Where were you when you first heard or saw the news? My wife and I were getting ready for work. This was before kids, so we always had the TV tuned to the local news as we got ready. At around 5:50am PST, the local news cut away to a special report, saying that apparently, an airplane had crashed into the World Trade Center and one of the towers was on fire. At that time, they didn't know if it was an accident or what kind of plane it was.
As my wife and I watched the smoke rise from the gaping hole in the top of the North Tower, I watched another airplane flash into view from the right side of the screen. It disappeared behind the towers, and then a split second later, a giant fireball filled the screen. I'm sure you have seen this footage yourself.
It is crazy how the mind works during a stressful moment. Even after I watched the second plane fly into the South Tower, I will always remember my first thought, which was, "Man, there is some air traffic controller who is royally screwing up." My mind still hadn't wrapped itself around the fact that this was a terrorist attack! Talk about having a "September 10th" mentality.
As the morning quickly unfolded, my wife and I had to continue getting ready for work. But when news came in that the Pentagon had been hit as well, that is when I called my parents. My Dad answered the phone, and I will always remember what I said. I asked, "Are you watching the TV?" He said he wasn't. I told him, "Turn on the news right now!"
I wasn't teaching in 2001; I was still working full time at the California National Guard State Headquarters in the Inspector General office. I had called in earlier to ask if they wanted us to come in and they said to wait and they would call. They finally did call at about 6:45am and said come in to work. It was during my drive to work that the news on the car radio announced that the South Tower had collapsed. That was 6:59am PST. I got into my office and the rest of the staff already had the TV on. We watched the North Tower collapse at 7:28am PST. After the North Tower collapsed, the leadership at the CalGuard HQ changed their minds and sent everyone home. My wife was not so lucky. She attempted to teach her 1st graders for the rest of the day, but not much teaching was accomplished. She was told that she could not talk about it with her class (understandable with six year olds). Every recess she shuffled her students out as fast as possible so she could turn on the TV. As for me, I spent the rest of the day in front of the television with a perpetual look of astonishment on my face. When one of the newscasters said that, based on how many people worked in the World Trade Center on a typical day, as many as 30,000 people could have been killed, I burst into tears.
As the day wore on, I also tried to digest the news that a fourth plane had been crashed into a field in Pennsylvania. By the time my wife got home, she and I were both absolutely numb.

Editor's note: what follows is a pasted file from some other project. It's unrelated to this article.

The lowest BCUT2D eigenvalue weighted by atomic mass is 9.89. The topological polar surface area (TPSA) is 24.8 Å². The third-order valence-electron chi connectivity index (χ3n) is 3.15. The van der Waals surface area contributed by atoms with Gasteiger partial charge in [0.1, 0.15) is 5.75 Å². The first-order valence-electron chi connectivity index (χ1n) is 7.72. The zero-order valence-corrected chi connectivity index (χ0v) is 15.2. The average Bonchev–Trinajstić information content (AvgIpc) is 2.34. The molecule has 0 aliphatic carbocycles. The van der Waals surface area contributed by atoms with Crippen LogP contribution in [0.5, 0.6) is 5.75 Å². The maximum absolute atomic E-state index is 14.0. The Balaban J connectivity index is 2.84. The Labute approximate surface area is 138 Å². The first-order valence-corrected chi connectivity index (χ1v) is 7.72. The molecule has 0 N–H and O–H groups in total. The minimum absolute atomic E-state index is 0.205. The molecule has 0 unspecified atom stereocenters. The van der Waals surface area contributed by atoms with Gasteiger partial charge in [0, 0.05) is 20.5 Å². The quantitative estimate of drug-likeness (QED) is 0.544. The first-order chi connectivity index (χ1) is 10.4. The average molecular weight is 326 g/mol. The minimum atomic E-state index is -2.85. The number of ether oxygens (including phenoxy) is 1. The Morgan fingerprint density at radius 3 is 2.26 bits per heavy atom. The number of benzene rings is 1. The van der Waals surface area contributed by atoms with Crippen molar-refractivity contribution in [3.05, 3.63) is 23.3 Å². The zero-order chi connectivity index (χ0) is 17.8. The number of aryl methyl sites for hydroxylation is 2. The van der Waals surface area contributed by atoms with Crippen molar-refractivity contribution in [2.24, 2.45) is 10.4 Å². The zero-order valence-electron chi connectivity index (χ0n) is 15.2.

In the years since that awful day, our entire society has changed. Life has almost become Orwellian, as we live in an increasingly repressive police state with the TSA molesting and manhandling us at the airport; we live in a state of perpetual warfare in such places as Iraq, Afghanistan, and Libya ("We have always been at war with Eastasia"); and through laws like the PATRIOT Act, the federal government has the ability to conduct surveillance on Americans that, while the feds insist now that abuses of these laws cannot happen, there is no guarantee that these laws will not be abused in the future, if they are not being abused already. Creeping tyranny in this country has become so pronounced that, more often than not, I question which I should fear more: Islamic terrorism or the actions of my own federal and state governments? What should I fear more: the one in lightning-strike chance that I or my family could be killed in a terrorist attack, or the almost 100% chance that the legislature and governor of my home state of California are - through Assembly Bill 144 - about to shut off any method for me to defend myself and my family with a firearm? What should I fear more: A one in a lightning-strike chance that Islamic terrorists will kill me or my family, or a fifty-fifty chance that due to job-killing and crony-protecting laws, regulations, and spending passed by the federal government, my wife and I will lose our livelihoods, our home, and God knows what else?
My children were born in 2004 and 2006. They will never know an America as it existed before September 11, 2001; just as I, having been born in 1972, will never know the America that existed before the national cultural and financial upheaval that began in the mid-to-late 1960s. Even after the 1960s ended, I like to think that the United States still enjoyed just a smidgen of innocence in the decades that followed. I believe that smidgen of innocence was extinguished on the morning of Tuesday, September 11, 2001, and I don't know if we will ever get it back. The thought that my children are growing up in the roiling cauldron that is Post-9/11 America pains my wife and me to no end.
"If a nation expects to be ignorant and free... it expects what never was, and never will be." -Thomas Jefferson